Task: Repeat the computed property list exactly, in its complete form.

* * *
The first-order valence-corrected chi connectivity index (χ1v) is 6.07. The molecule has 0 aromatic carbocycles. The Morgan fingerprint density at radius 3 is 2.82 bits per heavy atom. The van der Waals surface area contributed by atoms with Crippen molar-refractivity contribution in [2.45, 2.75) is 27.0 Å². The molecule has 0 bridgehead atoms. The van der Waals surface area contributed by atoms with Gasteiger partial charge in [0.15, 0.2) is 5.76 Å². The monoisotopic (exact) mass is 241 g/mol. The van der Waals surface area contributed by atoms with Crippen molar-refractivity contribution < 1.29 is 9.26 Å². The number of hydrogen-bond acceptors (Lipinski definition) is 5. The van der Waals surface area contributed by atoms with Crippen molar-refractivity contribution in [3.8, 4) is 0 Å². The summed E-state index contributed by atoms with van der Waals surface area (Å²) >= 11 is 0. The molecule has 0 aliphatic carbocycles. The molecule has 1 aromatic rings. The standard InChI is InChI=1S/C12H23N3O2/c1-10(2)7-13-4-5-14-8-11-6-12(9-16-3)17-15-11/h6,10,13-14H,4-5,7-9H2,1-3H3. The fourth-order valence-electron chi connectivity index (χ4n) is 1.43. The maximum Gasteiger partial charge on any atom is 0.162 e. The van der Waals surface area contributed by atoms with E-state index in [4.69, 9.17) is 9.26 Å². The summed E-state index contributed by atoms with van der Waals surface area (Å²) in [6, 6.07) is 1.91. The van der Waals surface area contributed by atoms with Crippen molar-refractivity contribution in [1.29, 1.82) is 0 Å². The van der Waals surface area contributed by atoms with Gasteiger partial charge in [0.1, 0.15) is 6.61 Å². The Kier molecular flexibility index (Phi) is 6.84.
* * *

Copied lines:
The first-order valence-corrected chi connectivity index (χ1v) is 6.07. The molecule has 0 aromatic carbocycles. The Morgan fingerprint density at radius 3 is 2.82 bits per heavy atom. The van der Waals surface area contributed by atoms with Crippen molar-refractivity contribution in [2.45, 2.75) is 27.0 Å². The molecule has 0 bridgehead atoms. The van der Waals surface area contributed by atoms with Gasteiger partial charge in [0.15, 0.2) is 5.76 Å². The monoisotopic (exact) mass is 241 g/mol. The van der Waals surface area contributed by atoms with Crippen molar-refractivity contribution < 1.29 is 9.26 Å². The number of hydrogen-bond acceptors (Lipinski definition) is 5. The van der Waals surface area contributed by atoms with Crippen molar-refractivity contribution in [3.8, 4) is 0 Å². The summed E-state index contributed by atoms with van der Waals surface area (Å²) >= 11 is 0. The molecule has 0 aliphatic carbocycles. The molecule has 1 aromatic rings. The standard InChI is InChI=1S/C12H23N3O2/c1-10(2)7-13-4-5-14-8-11-6-12(9-16-3)17-15-11/h6,10,13-14H,4-5,7-9H2,1-3H3. The fourth-order valence-electron chi connectivity index (χ4n) is 1.43. The maximum Gasteiger partial charge on any atom is 0.162 e. The van der Waals surface area contributed by atoms with E-state index in [4.69, 9.17) is 9.26 Å². The summed E-state index contributed by atoms with van der Waals surface area (Å²) in [6, 6.07) is 1.91. The van der Waals surface area contributed by atoms with Crippen molar-refractivity contribution in [1.29, 1.82) is 0 Å². The van der Waals surface area contributed by atoms with Gasteiger partial charge in [0.1, 0.15) is 6.61 Å². The Kier molecular flexibility index (Phi) is 6.84.